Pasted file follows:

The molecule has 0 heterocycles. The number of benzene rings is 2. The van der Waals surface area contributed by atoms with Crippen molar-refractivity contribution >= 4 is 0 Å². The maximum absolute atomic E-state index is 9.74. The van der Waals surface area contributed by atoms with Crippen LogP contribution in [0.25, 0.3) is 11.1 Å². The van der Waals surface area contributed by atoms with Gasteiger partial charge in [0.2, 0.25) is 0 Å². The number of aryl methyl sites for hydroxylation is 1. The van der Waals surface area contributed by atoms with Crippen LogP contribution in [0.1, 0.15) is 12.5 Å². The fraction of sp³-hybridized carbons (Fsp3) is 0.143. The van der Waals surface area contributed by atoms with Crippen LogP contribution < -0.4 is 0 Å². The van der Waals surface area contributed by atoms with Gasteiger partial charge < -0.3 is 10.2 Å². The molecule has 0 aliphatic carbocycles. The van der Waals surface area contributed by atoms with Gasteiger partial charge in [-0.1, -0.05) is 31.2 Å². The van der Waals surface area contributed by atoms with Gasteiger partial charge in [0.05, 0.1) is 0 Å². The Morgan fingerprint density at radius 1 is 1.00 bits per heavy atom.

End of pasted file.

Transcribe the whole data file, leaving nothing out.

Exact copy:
The molecule has 0 heterocycles. The number of benzene rings is 2. The van der Waals surface area contributed by atoms with Crippen molar-refractivity contribution >= 4 is 0 Å². The maximum absolute atomic E-state index is 9.74. The van der Waals surface area contributed by atoms with Crippen LogP contribution in [0.25, 0.3) is 11.1 Å². The van der Waals surface area contributed by atoms with Gasteiger partial charge in [0.2, 0.25) is 0 Å². The number of aryl methyl sites for hydroxylation is 1. The van der Waals surface area contributed by atoms with Crippen LogP contribution in [0.1, 0.15) is 12.5 Å². The fraction of sp³-hybridized carbons (Fsp3) is 0.143. The van der Waals surface area contributed by atoms with Crippen LogP contribution < -0.4 is 0 Å². The van der Waals surface area contributed by atoms with Gasteiger partial charge < -0.3 is 10.2 Å². The molecule has 0 aliphatic carbocycles. The van der Waals surface area contributed by atoms with Gasteiger partial charge in [-0.1, -0.05) is 31.2 Å². The van der Waals surface area contributed by atoms with Gasteiger partial charge in [0.05, 0.1) is 0 Å². The Morgan fingerprint density at radius 1 is 1.00 bits per heavy atom.